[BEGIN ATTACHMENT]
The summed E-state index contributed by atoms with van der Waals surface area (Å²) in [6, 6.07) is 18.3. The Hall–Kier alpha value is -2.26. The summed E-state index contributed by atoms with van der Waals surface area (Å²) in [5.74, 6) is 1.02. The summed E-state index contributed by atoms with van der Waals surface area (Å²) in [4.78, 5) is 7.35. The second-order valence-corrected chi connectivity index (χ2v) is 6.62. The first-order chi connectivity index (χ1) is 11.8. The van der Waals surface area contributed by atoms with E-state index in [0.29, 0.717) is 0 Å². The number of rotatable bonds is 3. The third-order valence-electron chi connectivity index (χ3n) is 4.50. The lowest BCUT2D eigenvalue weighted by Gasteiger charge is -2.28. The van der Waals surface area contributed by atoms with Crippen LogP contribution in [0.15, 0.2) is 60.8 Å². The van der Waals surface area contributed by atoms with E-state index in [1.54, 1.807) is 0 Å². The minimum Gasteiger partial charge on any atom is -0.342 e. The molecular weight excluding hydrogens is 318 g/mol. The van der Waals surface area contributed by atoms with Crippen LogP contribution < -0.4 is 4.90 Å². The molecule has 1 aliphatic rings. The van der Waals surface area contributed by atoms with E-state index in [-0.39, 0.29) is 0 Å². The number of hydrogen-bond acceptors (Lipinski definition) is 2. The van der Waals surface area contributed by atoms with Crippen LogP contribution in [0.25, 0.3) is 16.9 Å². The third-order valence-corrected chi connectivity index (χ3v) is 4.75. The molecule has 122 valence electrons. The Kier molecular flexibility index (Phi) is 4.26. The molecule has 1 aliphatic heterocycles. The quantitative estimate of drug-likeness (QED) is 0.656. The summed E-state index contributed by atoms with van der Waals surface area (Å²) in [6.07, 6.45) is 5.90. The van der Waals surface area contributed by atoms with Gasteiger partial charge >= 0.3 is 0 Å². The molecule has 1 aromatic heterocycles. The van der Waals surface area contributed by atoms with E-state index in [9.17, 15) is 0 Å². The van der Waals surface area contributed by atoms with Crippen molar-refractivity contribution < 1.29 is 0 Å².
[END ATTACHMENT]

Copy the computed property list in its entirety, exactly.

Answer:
The summed E-state index contributed by atoms with van der Waals surface area (Å²) in [6, 6.07) is 18.3. The Hall–Kier alpha value is -2.26. The summed E-state index contributed by atoms with van der Waals surface area (Å²) in [5.74, 6) is 1.02. The summed E-state index contributed by atoms with van der Waals surface area (Å²) in [4.78, 5) is 7.35. The second-order valence-corrected chi connectivity index (χ2v) is 6.62. The first-order chi connectivity index (χ1) is 11.8. The van der Waals surface area contributed by atoms with E-state index in [0.29, 0.717) is 0 Å². The number of rotatable bonds is 3. The third-order valence-electron chi connectivity index (χ3n) is 4.50. The lowest BCUT2D eigenvalue weighted by Gasteiger charge is -2.28. The van der Waals surface area contributed by atoms with Crippen LogP contribution in [0.15, 0.2) is 60.8 Å². The van der Waals surface area contributed by atoms with E-state index in [1.54, 1.807) is 0 Å². The minimum Gasteiger partial charge on any atom is -0.342 e. The molecular weight excluding hydrogens is 318 g/mol. The van der Waals surface area contributed by atoms with Crippen LogP contribution < -0.4 is 4.90 Å². The molecule has 1 aliphatic rings. The van der Waals surface area contributed by atoms with E-state index in [-0.39, 0.29) is 0 Å². The number of hydrogen-bond acceptors (Lipinski definition) is 2. The van der Waals surface area contributed by atoms with Crippen LogP contribution in [0.25, 0.3) is 16.9 Å². The third-order valence-corrected chi connectivity index (χ3v) is 4.75. The molecule has 122 valence electrons. The Kier molecular flexibility index (Phi) is 4.26. The molecule has 1 aliphatic heterocycles. The quantitative estimate of drug-likeness (QED) is 0.656. The summed E-state index contributed by atoms with van der Waals surface area (Å²) in [6.07, 6.45) is 5.90. The van der Waals surface area contributed by atoms with Gasteiger partial charge >= 0.3 is 0 Å². The molecule has 1 aromatic heterocycles. The van der Waals surface area contributed by atoms with E-state index in [9.17, 15) is 0 Å². The van der Waals surface area contributed by atoms with Crippen molar-refractivity contribution < 1.29 is 0 Å².